the bali bombing ten years on

Last night on ABC an Indonesian woman made one of the most important statements about the world post Sept 11 2001. She said: “I am a Moslem woman, my husband was killed in the Bali bombing, I am very lonely without him, and I find it hard to look after my children. These Moslem groups who claim responsibility for the Bali bombing, I haven’t heard from them. Why don’t they come forward and help their fellow Moslems, people like me. They say Westerners are the enemy, but westerners have helped me.”

The interview/anecdote was by way of oblique commentary on footage of that smug so-called cleric Abu Bakar Bashir being removed to an isolated island prison, to reduce his ability to motivate fanatical followers. Also it surveyed activity in the town of Solo Indonesia where the Bali bombers are considered martyrs. Their sneer at the west is simply sickening; Bashir’s mindset which seems to be beamed in from another planet, it reminds me of stories of the Inquisition. Only a phase of the Abrahamic religions, when one is held up as the only and all else are infidels, can produce a mindset that regards non-believers as non-human. During the Inquisition, all manner of tortures were made use of; the worst, such as boiling a human in oil were only abandoned when the screams of the unfortunate victim became unbearable to the ears of the torturer. What a learning process for the terminally obtuse.

Islam like Judaism and Christianity exhorts its followers to do good works, to be merciful to the less fortunate. As the Indonesian widow laments, she should have been helped by fellow members of her religion. If this precept has been abandoned by the extremists, what else has been overlooked? One is reminded that prior to Sept 11, several of the suicide bombers took refuge in a US red light district. So much for religious principles.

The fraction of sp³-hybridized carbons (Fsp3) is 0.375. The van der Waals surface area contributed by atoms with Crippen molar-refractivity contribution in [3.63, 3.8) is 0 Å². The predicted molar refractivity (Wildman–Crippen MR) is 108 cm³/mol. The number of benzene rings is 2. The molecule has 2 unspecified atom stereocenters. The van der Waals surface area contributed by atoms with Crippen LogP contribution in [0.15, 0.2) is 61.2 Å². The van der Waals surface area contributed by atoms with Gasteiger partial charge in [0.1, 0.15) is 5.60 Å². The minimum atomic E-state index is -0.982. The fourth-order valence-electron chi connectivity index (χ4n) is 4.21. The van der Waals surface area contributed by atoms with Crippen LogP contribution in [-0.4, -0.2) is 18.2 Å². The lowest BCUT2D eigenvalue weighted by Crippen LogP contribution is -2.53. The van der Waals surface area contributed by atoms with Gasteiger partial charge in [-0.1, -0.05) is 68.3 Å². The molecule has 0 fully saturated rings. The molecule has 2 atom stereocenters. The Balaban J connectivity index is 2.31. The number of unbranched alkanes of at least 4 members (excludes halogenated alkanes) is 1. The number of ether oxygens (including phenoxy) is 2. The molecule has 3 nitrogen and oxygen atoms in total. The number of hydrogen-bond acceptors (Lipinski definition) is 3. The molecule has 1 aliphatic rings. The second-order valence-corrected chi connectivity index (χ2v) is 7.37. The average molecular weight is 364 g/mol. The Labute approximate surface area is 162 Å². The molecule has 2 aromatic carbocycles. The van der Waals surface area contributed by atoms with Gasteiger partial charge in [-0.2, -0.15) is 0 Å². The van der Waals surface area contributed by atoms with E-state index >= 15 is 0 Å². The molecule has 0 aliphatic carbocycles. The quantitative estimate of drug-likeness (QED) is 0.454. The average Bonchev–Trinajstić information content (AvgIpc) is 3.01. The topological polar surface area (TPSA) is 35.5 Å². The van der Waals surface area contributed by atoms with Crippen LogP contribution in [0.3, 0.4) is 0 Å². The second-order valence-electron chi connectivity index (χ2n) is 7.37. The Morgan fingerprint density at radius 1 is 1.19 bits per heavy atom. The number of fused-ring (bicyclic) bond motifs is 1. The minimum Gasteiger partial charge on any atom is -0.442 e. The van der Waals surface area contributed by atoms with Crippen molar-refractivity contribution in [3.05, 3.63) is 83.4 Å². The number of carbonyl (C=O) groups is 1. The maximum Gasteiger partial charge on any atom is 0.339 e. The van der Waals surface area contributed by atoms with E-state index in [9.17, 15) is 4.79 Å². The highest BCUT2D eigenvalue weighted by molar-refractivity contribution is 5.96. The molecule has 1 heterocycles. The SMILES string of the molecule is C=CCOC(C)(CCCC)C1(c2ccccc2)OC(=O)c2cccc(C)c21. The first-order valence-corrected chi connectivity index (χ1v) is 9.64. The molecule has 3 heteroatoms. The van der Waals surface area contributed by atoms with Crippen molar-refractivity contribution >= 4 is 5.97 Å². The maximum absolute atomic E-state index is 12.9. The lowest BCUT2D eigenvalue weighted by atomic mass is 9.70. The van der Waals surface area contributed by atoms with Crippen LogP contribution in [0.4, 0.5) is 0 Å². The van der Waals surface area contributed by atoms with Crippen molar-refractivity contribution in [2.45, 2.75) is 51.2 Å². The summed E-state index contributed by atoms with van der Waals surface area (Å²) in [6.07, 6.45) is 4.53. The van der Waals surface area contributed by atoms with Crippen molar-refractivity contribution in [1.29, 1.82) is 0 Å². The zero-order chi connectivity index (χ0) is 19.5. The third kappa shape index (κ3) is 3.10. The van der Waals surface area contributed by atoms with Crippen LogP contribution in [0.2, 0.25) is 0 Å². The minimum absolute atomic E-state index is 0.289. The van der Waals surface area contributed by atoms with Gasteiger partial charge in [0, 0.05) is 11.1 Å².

It has been a week of action on the feminist front, and one hopes things are moving forward. In Pakistan where the 14 year old advocate for female education was shot twice by that pillar of Taliban masculinity, at last it seems things have turned against the bullies and destroyers of ancient monuments. The Pakistani Govt has offered a hundred thousand dollar reward for the capture of the assassins; this has had the effect of alienating the loyalty of Moslem leaders against the Taliban. Finally, one hopes, people are reminding themselves that not everything is permissible in their extremist ventures. Things done in the name of a religion still have to be judged by the principles of that system. Let us hope that process is still possible.


About anton veenstra

tapestry weaver, fibre artist, gay/qr activist, multiculturalist
This entry was posted in solo indonesia, taliban. Bookmark the permalink.

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